The Samsung 830 Series 128GB SSD has some very strong features going for it. The drive is capable of delivering very good read performance, something you want in a consumer drive. The write performance on the other hand still has some issues that we simply can't overlook.
When we test SSDs we run all of our benchmarks in a particular order. This order doesn't change no matter what results we see. Our first set of tests are ran with HD Tune Pro and there are six of them. The seventh test is HD Tach, the read / write test. In the image above we see the results of that seventh test. You can clearly see that the write performance was already affected by the previous six tests and in several places the drive wrote data at around 50MB/s. This is a very large drop off from the near 350MB/s peak we see when the drive is writing data at a high rate. The average write speed throughout the test drops to 226.4MB/s, but just like when you are playing a video game and measuring frames per second, it's the low points that make the experience less enjoyable.
We've seen a handful of reports on the Samsung 830 Series drives, but nearly all of those have come from larger capacity models. So far no one has really talked about just how fast this drive loses performance while writing data. The larger drives would make the performance loss happen at a slower rate so it might not be as easy to spot. The 60GB drive would lose performance rapidly though and I predict the loss would make the drive feel much like the current crop of controllers from JMicron or Toshiba controllers from last year. Given enough workload in a short period of time the larger drives could suffer from the same issues, rapidly decreased write performance.
For most desktop users this shouldn't become an issue because most users don't write large amounts of data to the drive in rapid succession. Users working with HD video or multi stream audio on the other hand would most likely see issues while working with the data and for a short time after. Once TRIM and the idle garbage collection 'clean' the flash performance would be restored.
The question you really need to ask yourself is if this temporary reduction in performance is acceptable when other products exist that aren't as prone to the issue. There are tradeoffs in all SSD designs; no one has produced a golden product that is free from some form of drawback. Some are bigger than others and some are only valid in certain usage scenarios. This is one of those cases where the number of users affected should be limited.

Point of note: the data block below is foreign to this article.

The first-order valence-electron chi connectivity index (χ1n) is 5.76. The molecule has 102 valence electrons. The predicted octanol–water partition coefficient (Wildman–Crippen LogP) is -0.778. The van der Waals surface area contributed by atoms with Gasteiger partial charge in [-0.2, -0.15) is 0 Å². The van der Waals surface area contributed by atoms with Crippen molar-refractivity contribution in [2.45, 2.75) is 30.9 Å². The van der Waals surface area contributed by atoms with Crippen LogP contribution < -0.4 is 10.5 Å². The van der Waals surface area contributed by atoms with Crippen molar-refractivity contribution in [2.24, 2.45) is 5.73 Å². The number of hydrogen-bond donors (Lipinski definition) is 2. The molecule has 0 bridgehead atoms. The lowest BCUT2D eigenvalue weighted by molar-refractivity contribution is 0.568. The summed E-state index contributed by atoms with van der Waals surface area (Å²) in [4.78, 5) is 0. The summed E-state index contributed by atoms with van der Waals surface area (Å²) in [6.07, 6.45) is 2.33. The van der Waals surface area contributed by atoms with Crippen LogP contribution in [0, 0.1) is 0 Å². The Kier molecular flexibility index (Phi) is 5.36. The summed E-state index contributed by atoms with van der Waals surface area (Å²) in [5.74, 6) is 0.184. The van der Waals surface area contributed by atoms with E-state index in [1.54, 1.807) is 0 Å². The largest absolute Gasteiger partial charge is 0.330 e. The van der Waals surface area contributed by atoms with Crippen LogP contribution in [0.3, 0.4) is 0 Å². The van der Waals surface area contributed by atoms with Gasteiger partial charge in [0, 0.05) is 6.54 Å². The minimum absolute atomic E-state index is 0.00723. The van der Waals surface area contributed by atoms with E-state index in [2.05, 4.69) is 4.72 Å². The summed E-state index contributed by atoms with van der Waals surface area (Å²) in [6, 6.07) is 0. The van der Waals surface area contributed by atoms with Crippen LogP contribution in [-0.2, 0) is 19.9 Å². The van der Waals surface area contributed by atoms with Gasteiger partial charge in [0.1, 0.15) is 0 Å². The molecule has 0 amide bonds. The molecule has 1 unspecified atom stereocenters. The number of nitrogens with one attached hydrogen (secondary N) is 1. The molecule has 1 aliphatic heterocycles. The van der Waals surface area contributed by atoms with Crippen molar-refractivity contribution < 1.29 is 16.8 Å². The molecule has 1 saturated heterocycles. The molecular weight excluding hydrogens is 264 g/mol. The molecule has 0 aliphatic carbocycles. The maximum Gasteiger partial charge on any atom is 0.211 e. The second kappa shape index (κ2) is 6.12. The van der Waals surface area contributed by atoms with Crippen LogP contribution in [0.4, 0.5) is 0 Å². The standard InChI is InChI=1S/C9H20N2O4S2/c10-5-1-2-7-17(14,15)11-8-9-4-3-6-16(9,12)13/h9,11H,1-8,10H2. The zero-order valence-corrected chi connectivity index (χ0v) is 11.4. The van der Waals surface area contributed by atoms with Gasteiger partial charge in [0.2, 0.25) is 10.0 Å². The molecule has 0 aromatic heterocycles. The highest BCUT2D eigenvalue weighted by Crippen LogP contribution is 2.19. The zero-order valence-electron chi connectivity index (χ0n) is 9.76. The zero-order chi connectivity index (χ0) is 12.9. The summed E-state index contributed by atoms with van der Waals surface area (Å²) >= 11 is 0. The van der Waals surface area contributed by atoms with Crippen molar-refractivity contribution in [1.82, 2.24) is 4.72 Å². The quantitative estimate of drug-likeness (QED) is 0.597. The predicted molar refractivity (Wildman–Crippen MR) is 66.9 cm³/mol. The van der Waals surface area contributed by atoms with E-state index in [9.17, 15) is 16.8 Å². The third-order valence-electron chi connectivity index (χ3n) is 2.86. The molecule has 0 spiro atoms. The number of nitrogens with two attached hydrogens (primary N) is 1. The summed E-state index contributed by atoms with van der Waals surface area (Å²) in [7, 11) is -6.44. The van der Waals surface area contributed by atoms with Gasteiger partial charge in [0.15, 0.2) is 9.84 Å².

One way of making the Samsung 830 Series look a bit more attractive is its price. This is also an issue right now with the 128GB model we looked at today. At the time of writing the 830 Series 128GB drive sells at Newegg for 209.99. This is a very good price for a SATA III 128GB drive, in March 2011. Today the OCZ Vertex 3 120GB drives sell at Newegg for 169.99 (after a $20 mail-in-rebate). With that in mind you can start to answer the important question for you. The Samsung 830 Series 128GB SSD is good, but not good enough to pull us away from the several low cost Team SandForce drives already on the market.
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- Page 1 [Introduction]
- Page 2 [Specifications, Pricing and Availability]
- Page 3 [The Packaging]
- Page 4 [The Samsung 830 Series 128GB SSD]
- Page 5 [Benchmarks - Test System Setup and ATTO Baseline Performance]
- Page 6 [Benchmarks - HD Tune Pro]
- Page 7 [Benchmarks - AIDA64 Random Access Time]
- Page 8 [Benchmarks - CrystalDiskMark]
- Page 9 [Benchmarks - PCMark Vantage Hard Disk Tests]
- Page 10 [PCMark Vantage - Drives with Data Testing]
- Page 11 [Benchmarks - AS SSD]
- Page 12 [Benchmarks - Passmark]
- Page 13 [Final Thoughts]
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